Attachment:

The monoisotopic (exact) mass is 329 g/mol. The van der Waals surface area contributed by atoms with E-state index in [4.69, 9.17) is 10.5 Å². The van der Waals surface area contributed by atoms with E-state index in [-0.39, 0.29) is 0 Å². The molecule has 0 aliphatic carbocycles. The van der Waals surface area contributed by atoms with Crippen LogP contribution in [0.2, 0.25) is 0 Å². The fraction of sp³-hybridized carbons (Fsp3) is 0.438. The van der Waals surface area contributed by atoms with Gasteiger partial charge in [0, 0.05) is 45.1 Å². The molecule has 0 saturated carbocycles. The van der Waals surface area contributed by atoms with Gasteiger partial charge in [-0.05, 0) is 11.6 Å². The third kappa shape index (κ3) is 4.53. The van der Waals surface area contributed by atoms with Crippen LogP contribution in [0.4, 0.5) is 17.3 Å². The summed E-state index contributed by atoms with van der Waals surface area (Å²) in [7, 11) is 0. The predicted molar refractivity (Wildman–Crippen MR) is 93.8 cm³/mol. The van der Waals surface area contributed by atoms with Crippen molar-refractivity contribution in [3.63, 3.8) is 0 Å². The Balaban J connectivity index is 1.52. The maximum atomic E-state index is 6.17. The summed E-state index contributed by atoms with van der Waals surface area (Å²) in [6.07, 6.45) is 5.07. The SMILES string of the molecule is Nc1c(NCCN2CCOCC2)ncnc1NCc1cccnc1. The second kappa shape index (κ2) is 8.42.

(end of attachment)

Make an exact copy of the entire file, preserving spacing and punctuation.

The monoisotopic (exact) mass is 329 g/mol. The van der Waals surface area contributed by atoms with E-state index in [4.69, 9.17) is 10.5 Å². The van der Waals surface area contributed by atoms with E-state index in [-0.39, 0.29) is 0 Å². The molecule has 0 aliphatic carbocycles. The van der Waals surface area contributed by atoms with Crippen LogP contribution in [0.2, 0.25) is 0 Å². The fraction of sp³-hybridized carbons (Fsp3) is 0.438. The van der Waals surface area contributed by atoms with Gasteiger partial charge in [0, 0.05) is 45.1 Å². The molecule has 0 saturated carbocycles. The van der Waals surface area contributed by atoms with Gasteiger partial charge in [-0.05, 0) is 11.6 Å². The third kappa shape index (κ3) is 4.53. The van der Waals surface area contributed by atoms with Crippen LogP contribution in [0.4, 0.5) is 17.3 Å². The summed E-state index contributed by atoms with van der Waals surface area (Å²) in [7, 11) is 0. The predicted molar refractivity (Wildman–Crippen MR) is 93.8 cm³/mol. The van der Waals surface area contributed by atoms with Crippen molar-refractivity contribution in [3.63, 3.8) is 0 Å². The Balaban J connectivity index is 1.52. The maximum atomic E-state index is 6.17. The summed E-state index contributed by atoms with van der Waals surface area (Å²) in [6.07, 6.45) is 5.07. The SMILES string of the molecule is Nc1c(NCCN2CCOCC2)ncnc1NCc1cccnc1. The second kappa shape index (κ2) is 8.42.